Big Ten splits up Michigan and Ohio State
Any Michigan man will tell you, there is nothing quite like beating Ohio State. Every Buckeye agrees, a win over that team from up North is priority No. 1.
Well, now Michigan and Ohio State could get two chances in a season to beat their fiercest rival.
The Big Ten announced its divisional breakdown for football Wednesday night, and Ohio State and Michigan will be in different six-team divisions when the league expands to 12 members in 2011.
Neither division has been named, but they break down like this: Michigan, Nebraska, Iowa, Michigan State, Minnesota and Northwestern in one; Ohio State, Penn State, Wisconsin, Illinois, Purdue and Indiana in the other.
“We felt like we could do equal competition and tradition with this move,” Delany said.
Michigan and Ohio State will be a cross-divisional rivalry and continue to play each other each year in the Big Ten regular-season finale, as they have since 1943. That means they could wind up meeting again for the conference championship a week or two later. Not in the Big House or the Horseshoe but on a neutral field. Maybe even a domed stadium.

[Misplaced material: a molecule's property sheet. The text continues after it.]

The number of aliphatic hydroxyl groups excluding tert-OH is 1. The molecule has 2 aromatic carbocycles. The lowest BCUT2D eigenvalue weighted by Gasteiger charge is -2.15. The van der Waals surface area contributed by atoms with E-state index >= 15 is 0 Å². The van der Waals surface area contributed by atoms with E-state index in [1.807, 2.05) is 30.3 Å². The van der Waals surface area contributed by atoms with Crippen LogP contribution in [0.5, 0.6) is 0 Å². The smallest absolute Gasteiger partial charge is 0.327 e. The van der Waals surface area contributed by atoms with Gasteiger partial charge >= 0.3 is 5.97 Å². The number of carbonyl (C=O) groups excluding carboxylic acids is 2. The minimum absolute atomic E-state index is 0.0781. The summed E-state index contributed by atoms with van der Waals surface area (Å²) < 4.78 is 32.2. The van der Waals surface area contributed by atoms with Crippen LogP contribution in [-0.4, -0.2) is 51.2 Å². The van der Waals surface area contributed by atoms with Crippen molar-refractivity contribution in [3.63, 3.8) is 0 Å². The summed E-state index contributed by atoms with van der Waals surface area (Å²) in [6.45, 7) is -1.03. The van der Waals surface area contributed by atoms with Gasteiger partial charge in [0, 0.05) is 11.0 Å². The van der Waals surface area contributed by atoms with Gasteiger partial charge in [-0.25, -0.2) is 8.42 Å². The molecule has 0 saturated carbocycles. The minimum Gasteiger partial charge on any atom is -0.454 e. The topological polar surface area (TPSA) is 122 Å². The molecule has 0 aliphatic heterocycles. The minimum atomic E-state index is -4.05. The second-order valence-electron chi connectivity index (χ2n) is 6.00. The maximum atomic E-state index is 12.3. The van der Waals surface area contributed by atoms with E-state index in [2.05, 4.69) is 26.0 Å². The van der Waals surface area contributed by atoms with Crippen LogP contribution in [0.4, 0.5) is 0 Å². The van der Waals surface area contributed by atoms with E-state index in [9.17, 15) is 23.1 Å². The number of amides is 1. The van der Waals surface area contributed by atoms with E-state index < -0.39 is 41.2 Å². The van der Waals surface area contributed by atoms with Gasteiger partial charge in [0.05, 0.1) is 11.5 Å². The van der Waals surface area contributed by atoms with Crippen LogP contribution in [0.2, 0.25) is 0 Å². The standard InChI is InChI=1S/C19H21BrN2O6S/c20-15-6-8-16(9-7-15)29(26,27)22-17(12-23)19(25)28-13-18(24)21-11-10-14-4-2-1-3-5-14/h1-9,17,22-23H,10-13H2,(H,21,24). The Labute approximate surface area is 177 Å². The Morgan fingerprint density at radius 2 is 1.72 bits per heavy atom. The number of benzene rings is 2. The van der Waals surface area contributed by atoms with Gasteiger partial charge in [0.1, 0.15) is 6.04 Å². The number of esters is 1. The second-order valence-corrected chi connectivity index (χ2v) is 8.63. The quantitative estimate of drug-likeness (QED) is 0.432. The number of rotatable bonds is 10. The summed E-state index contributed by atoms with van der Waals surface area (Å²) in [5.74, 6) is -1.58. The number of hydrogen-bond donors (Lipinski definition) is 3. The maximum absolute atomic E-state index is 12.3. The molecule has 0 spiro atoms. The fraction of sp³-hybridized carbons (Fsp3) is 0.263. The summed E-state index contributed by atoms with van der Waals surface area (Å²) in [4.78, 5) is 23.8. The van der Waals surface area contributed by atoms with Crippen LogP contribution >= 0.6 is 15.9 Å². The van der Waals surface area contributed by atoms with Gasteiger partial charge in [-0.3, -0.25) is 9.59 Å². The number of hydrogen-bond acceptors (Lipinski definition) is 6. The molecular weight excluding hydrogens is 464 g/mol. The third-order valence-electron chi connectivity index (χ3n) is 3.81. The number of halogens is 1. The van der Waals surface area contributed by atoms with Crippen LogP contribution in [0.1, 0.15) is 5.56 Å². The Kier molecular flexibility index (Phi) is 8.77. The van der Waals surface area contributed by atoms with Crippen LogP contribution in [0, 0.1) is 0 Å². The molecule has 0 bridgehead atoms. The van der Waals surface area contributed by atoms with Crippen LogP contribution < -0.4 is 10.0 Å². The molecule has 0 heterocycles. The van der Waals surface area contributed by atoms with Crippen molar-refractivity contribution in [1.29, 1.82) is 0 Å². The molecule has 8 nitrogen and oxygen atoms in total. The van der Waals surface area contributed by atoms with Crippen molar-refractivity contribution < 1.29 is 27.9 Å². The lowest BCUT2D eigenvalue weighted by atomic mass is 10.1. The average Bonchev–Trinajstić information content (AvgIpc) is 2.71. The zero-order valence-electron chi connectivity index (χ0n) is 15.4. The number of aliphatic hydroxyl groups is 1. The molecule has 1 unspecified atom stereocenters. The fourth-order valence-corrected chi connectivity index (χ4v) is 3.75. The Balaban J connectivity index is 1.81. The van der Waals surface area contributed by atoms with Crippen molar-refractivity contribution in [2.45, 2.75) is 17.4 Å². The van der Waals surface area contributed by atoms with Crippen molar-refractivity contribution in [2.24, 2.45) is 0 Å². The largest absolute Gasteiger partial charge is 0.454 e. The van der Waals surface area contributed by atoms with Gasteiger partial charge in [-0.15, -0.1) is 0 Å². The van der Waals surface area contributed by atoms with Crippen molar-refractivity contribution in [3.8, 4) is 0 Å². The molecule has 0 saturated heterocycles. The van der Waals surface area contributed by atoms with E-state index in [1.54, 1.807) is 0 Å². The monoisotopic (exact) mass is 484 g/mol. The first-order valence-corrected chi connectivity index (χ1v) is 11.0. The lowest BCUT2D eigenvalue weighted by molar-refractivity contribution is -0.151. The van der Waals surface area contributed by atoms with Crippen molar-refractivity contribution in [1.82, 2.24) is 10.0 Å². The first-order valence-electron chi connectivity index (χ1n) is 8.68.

“Basically, we decided to go with the final season date because that was a way to maintain the tradition,” Delany said. “The conference has a wonderful history of not only rivalry games but also trophy games.”
Big Ten teams will play eight conference games the next two seasons, but that could increase in the future.
“The athletic directors have the intention of exploring a ninth conference game in 2015,” Delany said.
For now there are no plans for divisions in other sports. Delany said he sees no benefit to basketball divisions, but if conference leaders decide they want them, they would have to be drawn differently.
Nebraska will join the Big Ten as its 12th team next year, allowing the conference to split into two divisions and add a lucrative championship game. The first Big Ten football championship game will be played in Indianapolis at Lucas Oil Stadium, the indoor home of the NFL’s Colts.
The expansion put the conference in a delicate balancing act, trying to add to its coffers without diminishing its rich traditions, none bigger than Michigan vs. Ohio State.
“I’m very pleased that we came out of this with protected rivalries that will go on permanently with Ohio State and Michigan State,” Michigan athletic director Dave Brandon told The Associated Press. “We’ll play Ohio State in the last game of the regular season, following a tradition that has lasted for decades. And if we both earn the right, we can play the Buckeyes again in the Big Ten championship game.”